Use Transitions To Create Balance – Western Dressage Training Quick Tip

Everyone rides upward and downward transitions.

There is a lot to think about and work on to have flawless transitions….

which I will cover more in depth in an upcoming Training Quick Tip.

Today I want to focus on using your transitions to create balance and more engagement with the hind leg.

I use this exercise personally when I ride and I will at times spend an entire ride doing upward and downward transitions.

Getting Started

Start with the walk to jog and jog to walk transition.

For this exercise your horse must already be comfortable moving forward.

Start by asking for a forward walk.

Be steady in your outside rein, not pull, but steady with an elastic connection. (Elastic connection is when you are soft in your elbow and allow a soft follow with from your elbow – not hand – as you are moving with your horse.)

Your goal is to keep the same steady outside rein through this entire exercise with the least amount of movement as you can.

Asking for an Upward Transition

Ask your horse to move forward into a working jog
(this should be a forward, free flowing movement.)

Use your eyes to look up, lift through your core as well as chest, tighten your seat and SLIGHTLY shift onto your seat to encourage your horse to lift and put more weight on the hind leg. Add a leg if needed and move into your working jog.

Keep your outside rein steady so your horse knows that rein is safe and will be there, it is not changing. They must learn to adjust themselves to find their balance.

Go about four strides and ask for a downward transition to the walk.

Asking for a Downward Transition

Step One: Squeeze your outside rein. Not pull, use your hand and squeeze, release, squeeze release – this signals to your horse that you are about to ask for a downward transition.

Step Two: Stop following your horse with your hip and seat, stop your forward movement. (Slightly push down onto your seat bones so you are even on both seat bones and allow your seat to slightly push out and close your hip bone so you feel as if they are now pointing straight ahead not slightly open as in your working jog.) Lift up through the front of your body.

Step Three: Tighten your core. Squeeze your abdominal muscles as if someone was about to punch you in the stomach and your are going to draw slightly in and tighten to absorb.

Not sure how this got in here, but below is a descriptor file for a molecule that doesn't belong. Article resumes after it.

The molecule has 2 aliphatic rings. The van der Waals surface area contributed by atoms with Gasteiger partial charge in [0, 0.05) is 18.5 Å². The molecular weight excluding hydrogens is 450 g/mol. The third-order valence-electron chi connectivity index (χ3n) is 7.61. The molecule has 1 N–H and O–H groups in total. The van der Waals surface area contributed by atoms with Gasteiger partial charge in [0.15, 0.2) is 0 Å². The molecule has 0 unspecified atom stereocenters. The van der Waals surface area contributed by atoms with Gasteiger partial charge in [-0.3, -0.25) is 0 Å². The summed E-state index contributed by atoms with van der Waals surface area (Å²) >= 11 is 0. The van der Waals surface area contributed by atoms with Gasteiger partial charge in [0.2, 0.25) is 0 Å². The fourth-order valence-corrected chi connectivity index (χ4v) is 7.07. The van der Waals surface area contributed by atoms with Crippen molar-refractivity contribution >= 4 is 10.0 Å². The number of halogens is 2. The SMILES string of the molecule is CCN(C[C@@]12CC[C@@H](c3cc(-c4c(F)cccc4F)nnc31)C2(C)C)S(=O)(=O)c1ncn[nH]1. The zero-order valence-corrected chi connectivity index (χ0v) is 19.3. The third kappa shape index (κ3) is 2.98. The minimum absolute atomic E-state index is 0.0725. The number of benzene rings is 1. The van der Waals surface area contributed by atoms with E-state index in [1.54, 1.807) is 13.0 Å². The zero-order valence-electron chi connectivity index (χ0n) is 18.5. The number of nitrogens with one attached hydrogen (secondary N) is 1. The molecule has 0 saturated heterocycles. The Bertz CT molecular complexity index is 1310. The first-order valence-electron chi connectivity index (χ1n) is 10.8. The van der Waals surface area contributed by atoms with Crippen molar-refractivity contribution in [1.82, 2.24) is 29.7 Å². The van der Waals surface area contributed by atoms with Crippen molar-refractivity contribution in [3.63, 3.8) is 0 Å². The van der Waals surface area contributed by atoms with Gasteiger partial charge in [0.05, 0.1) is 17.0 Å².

Step Four: Close your thigh and squeeze your thigh against your saddle.

As soon as you feel your horse step into the walk, relax and add a follow with your seat into the walk to encourage the forward out of the transition.

The end goal after you have worked this over and over is that you only do Step One and Step Two for you downward transition. The level of squeeze and tightness you apply in your body determines the amount of downward. This is the ultimate goal so practice with that in mind.

Now move back up to your working jog.

Vary the number of strides from 2-10 and do these upward and downward transitions over and over.

Maintain a steady and soft outside rein through this entire exercise.

Do not pull your horse to a stop, and do not worry about head position or collection through the transitions at this point.

This exercise is all about body and balance. (More advanced tips for upper level coming up)

Do the transitions over and over and the collection will come naturally.

Troubleshooting tips:

Problem: If your horse is slow through the upward transition.

Make sure you have willingness to go forward and work on that first.

Continue to do the exercise and ask for the transition then remove leg pressure as reward. Go back in and ask for more forward and jog after you have rewarded the forward.

Problem: Your horse is slow in the downward transition.

Do step one through four and then add a squeeze on both reins. If that does not work, close your elbow tight against your side to stop your elastic connection and squeeze both reins. Continue to ask and release and relax the minute you get the transition and add a follow with your seat into the walk to encourage the forward out of the transition.

Horses learn by release from the aid by the rider. As soon as you soften and follow to get a forward walk out of the transition they understand the downward.


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I’m Jen.

Most days you will find me with a coffee in one hand, hot pink manure pick in the other with my mind bubbling over dreaming up ways to help my horse girl sisters find their true selves & ride their best life every. single. day.


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